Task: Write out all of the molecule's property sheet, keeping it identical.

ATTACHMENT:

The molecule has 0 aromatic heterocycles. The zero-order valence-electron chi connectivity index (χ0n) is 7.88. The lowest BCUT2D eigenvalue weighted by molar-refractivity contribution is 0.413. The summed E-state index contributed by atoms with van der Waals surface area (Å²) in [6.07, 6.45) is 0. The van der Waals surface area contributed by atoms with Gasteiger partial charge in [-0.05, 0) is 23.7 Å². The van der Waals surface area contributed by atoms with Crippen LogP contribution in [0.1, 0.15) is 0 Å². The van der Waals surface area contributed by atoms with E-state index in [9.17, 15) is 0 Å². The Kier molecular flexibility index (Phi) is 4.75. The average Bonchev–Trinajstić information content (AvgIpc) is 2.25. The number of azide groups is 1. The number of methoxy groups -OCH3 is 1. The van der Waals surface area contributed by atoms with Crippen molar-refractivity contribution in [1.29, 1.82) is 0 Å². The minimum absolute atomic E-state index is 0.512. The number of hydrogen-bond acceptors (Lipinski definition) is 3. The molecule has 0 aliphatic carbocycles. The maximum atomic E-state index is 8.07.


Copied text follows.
The molecule has 0 aromatic heterocycles. The zero-order valence-electron chi connectivity index (χ0n) is 7.88. The lowest BCUT2D eigenvalue weighted by molar-refractivity contribution is 0.413. The summed E-state index contributed by atoms with van der Waals surface area (Å²) in [6.07, 6.45) is 0. The van der Waals surface area contributed by atoms with Gasteiger partial charge in [-0.05, 0) is 23.7 Å². The van der Waals surface area contributed by atoms with Crippen LogP contribution in [0.1, 0.15) is 0 Å². The van der Waals surface area contributed by atoms with E-state index in [9.17, 15) is 0 Å². The Kier molecular flexibility index (Phi) is 4.75. The average Bonchev–Trinajstić information content (AvgIpc) is 2.25. The number of azide groups is 1. The number of methoxy groups -OCH3 is 1. The van der Waals surface area contributed by atoms with Crippen molar-refractivity contribution in [1.29, 1.82) is 0 Å². The minimum absolute atomic E-state index is 0.512. The number of hydrogen-bond acceptors (Lipinski definition) is 3. The molecule has 0 aliphatic carbocycles. The maximum atomic E-state index is 8.07.